Outside the power room, you might find a few girls working abs and doing squats. But I noticed I was the only one doing pull-ups. Doing bi curls. Lateral raises. And I just didn’t understand. What’s the difference between using a dumbbell/kettlebell for legs and using them for arms? Then, after watching some TikToks over my friend’s shoulder, it hit me. The difference is what you hope to gain. On the internet, we idolize women with slim waists and larger glutes. So, for some women, that’s what they need to work on. Women need small shoulders and waists to fit into dresses, but a little bit of lower body volume to accentuate and fill out the dress never hurts.

It was after this, and noticing the enormous amount of women in group fitness classes, that everything just came together. We don’t need a barbell and rack for women only, like I once dreamed of. We don’t need less men around gyms. We don’t need to make dresses that cut differently. We need to get a hold of the standards and norms we create as a society. It’s okay if a guy or girl wants to be small and stick to just the treadmill. It’s okay if a guy or girl wants to get big and live in the powerlifting room. It’s great if a guy or girl wants to be somewhere in the middle, or totally just not on this spectrum. It’s not okay to assume guys are strong and girls are not…guys should be strong and girls should be strong in character…guys should wear t-shirts and shorts and girls should wear leggings and crop tops…guys should be all back and shoulders and girls should be all legs…girls should leave the rack to guys…guys should leave the treadmill to girls…all of it. I’m sorry if, like me, you’ve ever felt uncomfortable in a gym. You deserve to workout however you see fit, wherever you’d like. My wish for you is to stay on the grind, whatever that might look like for you, no matter what society deems appropriate for your stereotype.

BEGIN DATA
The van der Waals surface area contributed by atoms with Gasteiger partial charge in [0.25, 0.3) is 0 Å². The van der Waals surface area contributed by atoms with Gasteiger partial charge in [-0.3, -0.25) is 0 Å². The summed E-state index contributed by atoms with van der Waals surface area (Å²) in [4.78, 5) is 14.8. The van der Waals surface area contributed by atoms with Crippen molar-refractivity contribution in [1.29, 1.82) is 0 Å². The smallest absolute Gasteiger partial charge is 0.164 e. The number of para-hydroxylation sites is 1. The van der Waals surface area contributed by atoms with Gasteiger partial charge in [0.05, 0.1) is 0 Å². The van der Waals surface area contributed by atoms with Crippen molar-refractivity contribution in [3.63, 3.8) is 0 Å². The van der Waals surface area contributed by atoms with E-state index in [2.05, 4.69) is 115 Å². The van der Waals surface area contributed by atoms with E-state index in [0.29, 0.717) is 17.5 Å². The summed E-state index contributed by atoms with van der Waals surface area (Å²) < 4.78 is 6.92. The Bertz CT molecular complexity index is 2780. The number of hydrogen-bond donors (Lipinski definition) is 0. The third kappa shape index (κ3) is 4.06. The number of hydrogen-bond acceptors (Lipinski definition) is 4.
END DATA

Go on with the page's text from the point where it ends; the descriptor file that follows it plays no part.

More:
Tell me…what does your gym look like?

High-Clip (Co-writer)

40 Replies to “Women in Gyms”

  1. I hate that stigma of “we get big if we lift”. It’s all dependent on your dna. I love lifting heavy with fewer reps. I have to work super hard to get visible muscle definition. I’m strong but it doesn’t show. I LOVE when a woman is ripped. It’s a sign of dedication and determination. I LOVE when a man is ripped too. It helps that my husband is my workout partner and he pushes me to lift heavier and run faster.

    Love this post!

    Liked by 4 people